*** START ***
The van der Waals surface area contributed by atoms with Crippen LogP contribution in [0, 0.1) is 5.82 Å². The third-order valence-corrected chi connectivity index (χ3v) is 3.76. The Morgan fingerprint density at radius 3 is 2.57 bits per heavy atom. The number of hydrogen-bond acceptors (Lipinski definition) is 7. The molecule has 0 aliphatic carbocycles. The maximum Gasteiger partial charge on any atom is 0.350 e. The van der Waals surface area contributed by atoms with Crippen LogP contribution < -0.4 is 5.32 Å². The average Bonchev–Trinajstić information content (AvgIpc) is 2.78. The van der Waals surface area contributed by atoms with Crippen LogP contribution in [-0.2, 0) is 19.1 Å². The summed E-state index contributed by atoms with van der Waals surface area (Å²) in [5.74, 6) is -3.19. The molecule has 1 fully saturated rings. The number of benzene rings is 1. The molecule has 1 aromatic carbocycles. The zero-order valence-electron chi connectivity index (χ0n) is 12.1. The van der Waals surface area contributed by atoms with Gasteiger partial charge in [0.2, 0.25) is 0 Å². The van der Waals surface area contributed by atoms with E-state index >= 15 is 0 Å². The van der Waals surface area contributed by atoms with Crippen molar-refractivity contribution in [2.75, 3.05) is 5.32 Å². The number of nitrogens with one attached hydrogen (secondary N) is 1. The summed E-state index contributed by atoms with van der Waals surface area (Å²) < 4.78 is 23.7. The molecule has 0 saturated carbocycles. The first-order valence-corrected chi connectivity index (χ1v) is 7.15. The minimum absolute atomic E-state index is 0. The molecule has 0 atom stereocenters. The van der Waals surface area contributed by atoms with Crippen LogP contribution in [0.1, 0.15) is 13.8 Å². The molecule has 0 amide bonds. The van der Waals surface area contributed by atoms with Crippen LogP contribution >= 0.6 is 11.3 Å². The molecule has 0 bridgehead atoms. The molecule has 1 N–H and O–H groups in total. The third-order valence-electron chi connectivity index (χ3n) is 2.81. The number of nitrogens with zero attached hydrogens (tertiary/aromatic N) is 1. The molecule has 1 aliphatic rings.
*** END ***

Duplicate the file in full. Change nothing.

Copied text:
The van der Waals surface area contributed by atoms with Crippen LogP contribution in [0, 0.1) is 5.82 Å². The third-order valence-corrected chi connectivity index (χ3v) is 3.76. The Morgan fingerprint density at radius 3 is 2.57 bits per heavy atom. The number of hydrogen-bond acceptors (Lipinski definition) is 7. The molecule has 0 aliphatic carbocycles. The maximum Gasteiger partial charge on any atom is 0.350 e. The van der Waals surface area contributed by atoms with Crippen LogP contribution < -0.4 is 5.32 Å². The average Bonchev–Trinajstić information content (AvgIpc) is 2.78. The van der Waals surface area contributed by atoms with Crippen LogP contribution in [-0.2, 0) is 19.1 Å². The summed E-state index contributed by atoms with van der Waals surface area (Å²) in [5.74, 6) is -3.19. The molecule has 1 fully saturated rings. The number of benzene rings is 1. The molecule has 1 aromatic carbocycles. The zero-order valence-electron chi connectivity index (χ0n) is 12.1. The van der Waals surface area contributed by atoms with Gasteiger partial charge in [0.2, 0.25) is 0 Å². The van der Waals surface area contributed by atoms with E-state index >= 15 is 0 Å². The van der Waals surface area contributed by atoms with Crippen molar-refractivity contribution in [2.75, 3.05) is 5.32 Å². The number of nitrogens with one attached hydrogen (secondary N) is 1. The summed E-state index contributed by atoms with van der Waals surface area (Å²) < 4.78 is 23.7. The molecule has 0 saturated carbocycles. The first-order valence-corrected chi connectivity index (χ1v) is 7.15. The minimum absolute atomic E-state index is 0. The molecule has 0 atom stereocenters. The van der Waals surface area contributed by atoms with Crippen LogP contribution in [0.1, 0.15) is 13.8 Å². The molecule has 0 amide bonds. The van der Waals surface area contributed by atoms with Crippen LogP contribution >= 0.6 is 11.3 Å². The molecule has 0 bridgehead atoms. The molecule has 1 N–H and O–H groups in total. The third-order valence-electron chi connectivity index (χ3n) is 2.81. The number of nitrogens with zero attached hydrogens (tertiary/aromatic N) is 1. The molecule has 1 aliphatic rings.